Define your battles so they do not define you.



In the popular show Dragon Ball Z, when a near death experience or even death occurs they become even stronger. 

"How many life-or-death battles have you been through? After all, Saiyans get stronger when they're on the verge of death. You keep getting stronger, too, so you must've nearly kicked the bucket any number of times, right? I've also nearly died... or should I say, actually died a number of times, heh heh heh."
— Goku talking about Saiyan Power with the Saiyan Future Warrior in Dragon Ball Xenoverse 2




Everyone given enough time alive encounter battles during our time here in our experience of life. The battles are all unique to us designed specifically to get us to become stronger versions of ourselves. Many times we do not understand exactly why we go through these tragedies. I have a strong inclination that hind sight truly is 20/20, and at the end, things will be fully explained. It's like watching a good movie and trying to predict the ending. We get to the ending and we find out everything we thought to be true to be totally different or the presumed conclusions are confirmed. However, should we prepare for these battles with anticipation and trust the game changes.

The other day my friend Jason and I did a work out called the Fatal 40. We've also have done some other workouts in which I seriously push myself to limits where, no joke, I go into a state of 1/2 life. The motor is going with only one goal in mind. To finish. No stopping for water, no conversation. Just movement. Zombie mode. Then when the time is right, I bring the last bit of life I have to the surface and finish with everything I have. I really like workouts that mix running in intermittently. I thrive for that finish. The final sprint.

During some point before zombie mode when my brain was solving the worlds problems I began to contemplate the idea of death in life. The idea of killing our selves and coming back a better version. An elevated version. This led to reflecting on the process of relearning who I was after active addiction, and the me now. I was new from rehab, redefined after I fell off the mountain, then again after AmeriCorps I discovered something new about myself. Each stage of life requires me to become a more skillful version of who I am.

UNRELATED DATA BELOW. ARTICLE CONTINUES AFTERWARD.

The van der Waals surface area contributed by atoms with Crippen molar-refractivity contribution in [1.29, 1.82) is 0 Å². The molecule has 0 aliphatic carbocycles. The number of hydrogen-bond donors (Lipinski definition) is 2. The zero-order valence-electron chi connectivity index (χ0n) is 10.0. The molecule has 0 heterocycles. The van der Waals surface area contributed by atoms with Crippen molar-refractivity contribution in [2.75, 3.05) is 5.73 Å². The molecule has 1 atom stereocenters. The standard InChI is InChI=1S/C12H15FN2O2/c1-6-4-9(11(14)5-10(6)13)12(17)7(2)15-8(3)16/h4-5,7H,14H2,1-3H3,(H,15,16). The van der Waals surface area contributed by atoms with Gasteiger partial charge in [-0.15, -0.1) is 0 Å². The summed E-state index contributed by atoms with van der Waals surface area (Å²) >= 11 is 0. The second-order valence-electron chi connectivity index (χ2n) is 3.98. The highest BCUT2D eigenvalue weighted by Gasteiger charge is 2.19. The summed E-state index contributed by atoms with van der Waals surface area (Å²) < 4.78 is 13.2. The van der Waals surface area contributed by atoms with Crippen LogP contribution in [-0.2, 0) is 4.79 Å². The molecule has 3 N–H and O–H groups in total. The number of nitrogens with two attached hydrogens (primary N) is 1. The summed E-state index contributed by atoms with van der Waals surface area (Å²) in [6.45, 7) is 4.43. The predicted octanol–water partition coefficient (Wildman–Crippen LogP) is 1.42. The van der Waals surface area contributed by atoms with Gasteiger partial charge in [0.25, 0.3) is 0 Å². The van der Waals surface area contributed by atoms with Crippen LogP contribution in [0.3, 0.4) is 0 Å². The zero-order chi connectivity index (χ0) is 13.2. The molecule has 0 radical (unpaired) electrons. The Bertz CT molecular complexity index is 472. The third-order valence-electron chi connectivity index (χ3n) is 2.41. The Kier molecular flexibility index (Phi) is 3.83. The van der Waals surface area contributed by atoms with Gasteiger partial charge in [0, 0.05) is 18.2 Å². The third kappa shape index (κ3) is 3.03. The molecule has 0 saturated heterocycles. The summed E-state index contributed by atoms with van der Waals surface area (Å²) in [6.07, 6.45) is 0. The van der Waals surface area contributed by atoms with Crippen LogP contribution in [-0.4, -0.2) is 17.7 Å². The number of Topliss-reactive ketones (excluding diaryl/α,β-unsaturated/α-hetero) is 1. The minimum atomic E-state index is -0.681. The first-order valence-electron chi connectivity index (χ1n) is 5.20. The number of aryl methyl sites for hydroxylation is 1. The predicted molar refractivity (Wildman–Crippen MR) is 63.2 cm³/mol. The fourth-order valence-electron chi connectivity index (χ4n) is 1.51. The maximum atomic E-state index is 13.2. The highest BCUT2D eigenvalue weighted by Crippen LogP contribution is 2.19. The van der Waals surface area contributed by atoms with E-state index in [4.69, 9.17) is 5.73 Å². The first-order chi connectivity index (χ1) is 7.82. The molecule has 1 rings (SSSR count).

Some new me's are drastically different. For example, the me from destructive addiction and into who I became after rehab. This literally, had me getting to know who I was, and if who I thought I was, was who my actions defined me to be. Questions like, What do I value?  What do I believe in? were alone questions which, when asked honestly were a thorn in my side. I began to realize that the beliefs I thought I had were not supported by my actions. For example. I believe in honesty. Well what is honesty? Am I trustworthy? Why not? Well I thought I was an honest person. I may have been in some aspects but clearly not nearly enough to wear a badge of honesty on my sleeve. Just this one belief, if adopted, is incredibly hard to uphold truthfully. Using words like always and never become disastrous. Commitment to projects and following through with promises and endeavors become imperative. If I believe in honesty than even white lies become black, even more dark as I concern.


This leads me to the smaller of the deaths of life. These deaths become more like a grasshopper shedding its skin. The beliefs of the new me are being solidified or changed with what each new conquer over adversity.

Not all of these adversities are so physical. Most are in our minds. Fears, hatred, indifference or the "should's virus". Overcoming these fears with faith, conquering hate or indifference with love, and those things we know we should do with passion. Each time we go to war with these destructive addictions there is stress. There is challenge. There is pain and difficulty. That is what makes it worth it.

These moments as Joe DeSena says "Change our frame of reference." I prefer to believe that when someone comes out of tragedy, suffering, or even accomplishing something they didn't think they could do, a new you emerges. Someone slightly more confident, someone a bit more knowledgeable, a person, of  higher elevation.

This is why it is important to seek out challenges. Not only in the fitness realm, but skills and character as well. We must search our mind for the enemy within and go into battle equipped with a desire for development no amount of laziness can satisfy, no wall of fear can defend against, and no army of hate can conquer. This is what it takes for us to grow, for us to get stronger, and for our ascension.

The BA2L is real,
Be Addicted 2 Life,
Eric


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